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1. Overview

In this tutorial, we’ll look at how to use readObject() and readResolve() methods in the Java deserialization API. Furthermore, we’ll examine the difference between these two methods.

2. Serialization

Java Serialization covers how serialization and deserialization work in greater depth. In this article, we’ll focus on the readResolve() and readObject() methods, which frequently raise questions when employing deserialization.

3. Use of readObject()

A Java object is converted into a stream of bytes during serialization to be saved in a file or transferred over the internet. The serialized stream of bytes is transformed back into the original object during deserialization using ObjectInputStream‘s readObject() method, which internally calls defaultReadObject() for default deserialization.

If the readObject() method is present in our class, ObjectInputStream‘s readObject() method will use our class’s readObject() method for reading the object from the stream.

For instance, in some cases, we can implement readObject() in our class to deserialize any field in a specific way.

Before we present our use case, let’s check the syntax for implementing the readObject() method in our class:

private void readObject(ObjectInputStream stream) throws IOException, ClassNotFoundException;

Now, let’s suppose we have a User class with two fields:

public class User implements Serializable {

    private static final long serialVersionUID = 3659932210257138726L;
    private String userName;
    private String password;

    // standard setters, getters, constructor(s) and toString()
}

Furthermore, we don’t want to serialize the password in clear text, so what can we do? Let’s see how Java’s readObject() can help us here.

3.1. Add writeObject() for Custom Change During Serialization

First, we can make specific changes to the object’s fields during serialization, like encoding the password, in the writeObject() method.

So, for our User class, let’s implement the writeObject() method and add an extra string prefix to our password field during serialization:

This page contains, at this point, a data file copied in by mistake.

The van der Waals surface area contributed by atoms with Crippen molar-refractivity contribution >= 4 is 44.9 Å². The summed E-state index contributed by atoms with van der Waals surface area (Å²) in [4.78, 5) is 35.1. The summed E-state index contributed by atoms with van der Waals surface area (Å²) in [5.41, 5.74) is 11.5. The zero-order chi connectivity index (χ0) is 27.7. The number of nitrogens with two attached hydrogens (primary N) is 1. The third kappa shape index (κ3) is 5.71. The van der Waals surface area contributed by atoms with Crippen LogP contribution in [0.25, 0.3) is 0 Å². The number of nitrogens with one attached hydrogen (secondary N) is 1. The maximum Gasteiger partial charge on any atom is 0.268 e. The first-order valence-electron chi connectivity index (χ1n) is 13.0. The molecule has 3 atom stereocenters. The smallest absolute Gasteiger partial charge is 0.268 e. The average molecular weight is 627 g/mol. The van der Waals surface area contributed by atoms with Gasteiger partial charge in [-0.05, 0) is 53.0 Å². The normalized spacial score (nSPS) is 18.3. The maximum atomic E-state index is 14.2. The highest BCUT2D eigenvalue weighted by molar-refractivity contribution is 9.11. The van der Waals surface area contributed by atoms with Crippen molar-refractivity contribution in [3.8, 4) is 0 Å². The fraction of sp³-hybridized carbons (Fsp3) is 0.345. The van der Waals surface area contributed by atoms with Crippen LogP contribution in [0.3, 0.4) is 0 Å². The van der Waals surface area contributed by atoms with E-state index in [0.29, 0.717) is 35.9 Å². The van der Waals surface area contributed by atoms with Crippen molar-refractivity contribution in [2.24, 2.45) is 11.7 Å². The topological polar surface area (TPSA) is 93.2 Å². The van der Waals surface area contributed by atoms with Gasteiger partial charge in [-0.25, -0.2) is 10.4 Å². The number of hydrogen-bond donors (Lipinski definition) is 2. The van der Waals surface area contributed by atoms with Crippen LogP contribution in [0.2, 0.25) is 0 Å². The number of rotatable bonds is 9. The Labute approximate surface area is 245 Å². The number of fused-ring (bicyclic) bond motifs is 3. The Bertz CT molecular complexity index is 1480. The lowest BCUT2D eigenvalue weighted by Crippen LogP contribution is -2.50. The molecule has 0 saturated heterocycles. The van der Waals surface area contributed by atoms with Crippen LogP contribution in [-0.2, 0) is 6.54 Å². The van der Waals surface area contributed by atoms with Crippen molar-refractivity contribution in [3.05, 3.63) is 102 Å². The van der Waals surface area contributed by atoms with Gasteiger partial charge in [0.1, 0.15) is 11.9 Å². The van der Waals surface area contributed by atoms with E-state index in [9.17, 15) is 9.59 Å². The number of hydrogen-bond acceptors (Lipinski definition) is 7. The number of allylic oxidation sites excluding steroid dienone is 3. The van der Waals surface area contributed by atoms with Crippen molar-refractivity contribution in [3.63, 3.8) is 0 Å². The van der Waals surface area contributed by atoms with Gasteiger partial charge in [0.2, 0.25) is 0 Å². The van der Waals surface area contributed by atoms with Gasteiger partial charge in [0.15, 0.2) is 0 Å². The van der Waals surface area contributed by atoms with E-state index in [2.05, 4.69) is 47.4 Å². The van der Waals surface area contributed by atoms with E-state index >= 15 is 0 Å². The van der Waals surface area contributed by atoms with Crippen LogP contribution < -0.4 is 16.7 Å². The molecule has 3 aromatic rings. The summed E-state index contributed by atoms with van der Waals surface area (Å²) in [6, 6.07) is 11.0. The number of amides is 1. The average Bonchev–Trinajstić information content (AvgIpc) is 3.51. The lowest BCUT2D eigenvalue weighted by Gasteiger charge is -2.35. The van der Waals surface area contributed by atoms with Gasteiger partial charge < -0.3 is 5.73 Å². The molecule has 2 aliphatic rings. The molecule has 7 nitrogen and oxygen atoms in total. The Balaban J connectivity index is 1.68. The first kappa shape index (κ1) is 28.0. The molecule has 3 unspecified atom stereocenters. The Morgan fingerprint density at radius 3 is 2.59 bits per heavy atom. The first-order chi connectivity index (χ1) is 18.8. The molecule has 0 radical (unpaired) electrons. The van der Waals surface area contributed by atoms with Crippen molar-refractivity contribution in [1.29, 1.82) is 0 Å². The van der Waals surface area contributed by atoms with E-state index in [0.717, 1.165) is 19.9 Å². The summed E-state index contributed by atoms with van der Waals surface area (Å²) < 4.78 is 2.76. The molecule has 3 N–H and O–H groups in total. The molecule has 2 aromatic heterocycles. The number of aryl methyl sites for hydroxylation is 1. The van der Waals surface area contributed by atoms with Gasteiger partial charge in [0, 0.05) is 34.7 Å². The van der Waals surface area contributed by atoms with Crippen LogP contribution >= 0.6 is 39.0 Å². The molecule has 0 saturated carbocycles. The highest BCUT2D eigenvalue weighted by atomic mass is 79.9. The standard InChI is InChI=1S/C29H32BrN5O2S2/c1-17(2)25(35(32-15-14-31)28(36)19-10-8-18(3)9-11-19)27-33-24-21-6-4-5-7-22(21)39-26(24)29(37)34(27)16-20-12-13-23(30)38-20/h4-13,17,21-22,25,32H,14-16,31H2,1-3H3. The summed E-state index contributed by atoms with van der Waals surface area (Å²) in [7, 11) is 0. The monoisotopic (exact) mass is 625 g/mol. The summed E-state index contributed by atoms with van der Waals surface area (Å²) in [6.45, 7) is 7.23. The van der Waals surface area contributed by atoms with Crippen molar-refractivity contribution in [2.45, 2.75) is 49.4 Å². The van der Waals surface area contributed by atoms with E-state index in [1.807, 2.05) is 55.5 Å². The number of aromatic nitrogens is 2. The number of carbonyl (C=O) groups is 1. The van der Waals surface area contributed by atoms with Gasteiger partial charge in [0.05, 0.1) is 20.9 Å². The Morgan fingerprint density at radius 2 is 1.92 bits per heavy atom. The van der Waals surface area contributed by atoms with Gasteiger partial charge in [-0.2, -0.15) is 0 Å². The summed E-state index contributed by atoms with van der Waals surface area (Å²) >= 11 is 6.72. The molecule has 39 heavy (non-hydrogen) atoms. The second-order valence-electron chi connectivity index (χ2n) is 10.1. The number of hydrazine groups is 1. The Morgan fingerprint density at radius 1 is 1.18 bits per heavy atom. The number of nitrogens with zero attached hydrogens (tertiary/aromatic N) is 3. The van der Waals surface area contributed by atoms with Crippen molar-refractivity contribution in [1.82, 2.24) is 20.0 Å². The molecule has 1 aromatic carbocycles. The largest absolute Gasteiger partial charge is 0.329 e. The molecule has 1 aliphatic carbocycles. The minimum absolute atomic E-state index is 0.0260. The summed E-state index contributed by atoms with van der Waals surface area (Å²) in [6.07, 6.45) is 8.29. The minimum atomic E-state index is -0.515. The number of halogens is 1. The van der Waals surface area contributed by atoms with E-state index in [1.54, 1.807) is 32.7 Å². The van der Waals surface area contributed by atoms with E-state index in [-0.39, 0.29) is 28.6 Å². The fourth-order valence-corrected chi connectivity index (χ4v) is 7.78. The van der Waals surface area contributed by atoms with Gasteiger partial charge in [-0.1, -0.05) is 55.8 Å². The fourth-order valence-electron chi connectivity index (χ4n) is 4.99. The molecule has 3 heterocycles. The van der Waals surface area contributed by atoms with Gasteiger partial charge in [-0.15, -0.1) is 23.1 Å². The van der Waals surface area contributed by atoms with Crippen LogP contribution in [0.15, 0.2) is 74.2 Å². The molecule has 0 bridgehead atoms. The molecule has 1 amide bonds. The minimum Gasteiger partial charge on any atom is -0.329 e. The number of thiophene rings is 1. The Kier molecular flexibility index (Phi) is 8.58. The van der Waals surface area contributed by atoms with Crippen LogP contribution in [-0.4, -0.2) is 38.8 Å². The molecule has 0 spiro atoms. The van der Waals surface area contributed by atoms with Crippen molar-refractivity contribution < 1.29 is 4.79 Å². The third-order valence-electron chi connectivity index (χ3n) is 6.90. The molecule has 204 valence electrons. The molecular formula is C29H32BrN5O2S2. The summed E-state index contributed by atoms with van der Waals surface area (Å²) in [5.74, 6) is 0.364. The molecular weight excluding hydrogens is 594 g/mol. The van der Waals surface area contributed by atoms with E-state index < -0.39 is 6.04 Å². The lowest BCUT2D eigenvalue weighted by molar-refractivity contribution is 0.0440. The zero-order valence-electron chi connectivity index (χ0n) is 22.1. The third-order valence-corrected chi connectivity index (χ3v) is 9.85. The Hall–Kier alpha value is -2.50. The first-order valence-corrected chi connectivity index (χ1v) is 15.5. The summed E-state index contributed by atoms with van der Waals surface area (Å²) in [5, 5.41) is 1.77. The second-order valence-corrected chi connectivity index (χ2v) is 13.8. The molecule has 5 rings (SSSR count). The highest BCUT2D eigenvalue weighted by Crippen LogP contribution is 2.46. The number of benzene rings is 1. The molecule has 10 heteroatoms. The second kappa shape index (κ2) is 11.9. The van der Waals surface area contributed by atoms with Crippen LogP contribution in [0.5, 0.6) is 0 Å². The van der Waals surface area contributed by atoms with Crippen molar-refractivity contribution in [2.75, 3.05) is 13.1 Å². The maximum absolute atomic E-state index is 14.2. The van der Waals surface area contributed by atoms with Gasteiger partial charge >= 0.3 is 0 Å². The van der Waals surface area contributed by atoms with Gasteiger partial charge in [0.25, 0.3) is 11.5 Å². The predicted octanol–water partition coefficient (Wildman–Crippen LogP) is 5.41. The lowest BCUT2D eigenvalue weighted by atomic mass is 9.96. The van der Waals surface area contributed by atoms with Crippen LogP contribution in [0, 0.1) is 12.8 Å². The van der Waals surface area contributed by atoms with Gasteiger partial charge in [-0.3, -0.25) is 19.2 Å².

private void writeObject(ObjectOutputStream oos) throws IOException {
    this.password = "xyz" + password;
    oos.defaultWriteObject();
}

3.2. Test Without readObject() Implementation

Now, let’s test our User class, but without implementing readObject(). In this case, the ObjectInputStream class’s readObject() will be called:

@Test
public void testDeserializeObj_withDefaultReadObject() throws ClassNotFoundException, IOException {
    // Serialization
    FileOutputStream fos = new FileOutputStream("user.ser");
    ObjectOutputStream oos = new ObjectOutputStream(fos);
    User acutalObject = new User("Sachin", "Kumar");
    oos.writeObject(acutalObject);

    // Deserialization
    User deserializedUser = null;
    FileInputStream fis = new FileInputStream("user.ser");
    ObjectInputStream ois = new ObjectInputStream(fis);
    deserializedUser = (User) ois.readObject();
    assertNotEquals(deserializedUser.hashCode(), acutalObject.hashCode());
    assertEquals(deserializedUser.getUserName(), "Sachin");
    assertEquals(deserializedUser.getPassword(), "xyzKumar");
}

Here, we can see that the password is xyzKumar as we don’t yet have any readObject() in our class that could retrieve the original field and make custom changes.

3.3. Add readObject() for Custom Change During Deserialization

Next, we can make specific changes to the object’s fields during deserialization, such as decoding the password, in the readObject() method.

Let’s implement the readObject() method in our User class and remove the extra string prefix that we added to our password field during serialization:

private void readObject(ObjectInputStream ois) throws ClassNotFoundException, IOException {
    ois.defaultReadObject();
    this.password = password.substring(3);
}

3.4. Test with readObject() Implementation

Let’s test our User class again, only this time, we have a custom readObject() method that will be called during deserialization:

@Test
public void testDeserializeObj_withOverriddenReadObject() throws ClassNotFoundException, IOException {
    // Serialization
    FileOutputStream fos = new FileOutputStream("user.ser");
    ObjectOutputStream oos = new ObjectOutputStream(fos);
    User acutalObject = new User("Sachin", "Kumar");
    oos.writeObject(acutalObject);

    // Deserialization
    User deserializedUser = null;
    FileInputStream fis = new FileInputStream("user.ser");
    ObjectInputStream ois = new ObjectInputStream(fis);
    deserializedUser = (User) ois.readObject();